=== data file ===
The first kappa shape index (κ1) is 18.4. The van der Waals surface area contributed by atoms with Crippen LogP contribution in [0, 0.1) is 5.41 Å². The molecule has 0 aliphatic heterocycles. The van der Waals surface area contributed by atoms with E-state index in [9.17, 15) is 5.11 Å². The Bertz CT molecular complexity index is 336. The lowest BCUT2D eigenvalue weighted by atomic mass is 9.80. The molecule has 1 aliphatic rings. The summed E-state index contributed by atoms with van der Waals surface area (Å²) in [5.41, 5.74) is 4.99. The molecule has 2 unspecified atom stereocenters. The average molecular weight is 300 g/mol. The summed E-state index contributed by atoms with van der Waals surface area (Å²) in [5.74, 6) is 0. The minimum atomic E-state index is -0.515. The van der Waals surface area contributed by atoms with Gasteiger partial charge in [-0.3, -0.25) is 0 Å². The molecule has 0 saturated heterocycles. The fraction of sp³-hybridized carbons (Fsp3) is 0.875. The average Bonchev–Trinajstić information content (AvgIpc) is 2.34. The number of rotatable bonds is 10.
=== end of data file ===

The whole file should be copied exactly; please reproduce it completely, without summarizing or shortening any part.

The first kappa shape index (κ1) is 18.4. The van der Waals surface area contributed by atoms with Crippen LogP contribution in [0, 0.1) is 5.41 Å². The molecule has 0 aliphatic heterocycles. The van der Waals surface area contributed by atoms with E-state index in [9.17, 15) is 5.11 Å². The Bertz CT molecular complexity index is 336. The lowest BCUT2D eigenvalue weighted by atomic mass is 9.80. The molecule has 1 aliphatic rings. The summed E-state index contributed by atoms with van der Waals surface area (Å²) in [5.41, 5.74) is 4.99. The molecule has 2 unspecified atom stereocenters. The average molecular weight is 300 g/mol. The summed E-state index contributed by atoms with van der Waals surface area (Å²) in [5.74, 6) is 0. The minimum atomic E-state index is -0.515. The van der Waals surface area contributed by atoms with Gasteiger partial charge in [-0.3, -0.25) is 0 Å². The molecule has 0 saturated heterocycles. The fraction of sp³-hybridized carbons (Fsp3) is 0.875. The average Bonchev–Trinajstić information content (AvgIpc) is 2.34. The number of rotatable bonds is 10.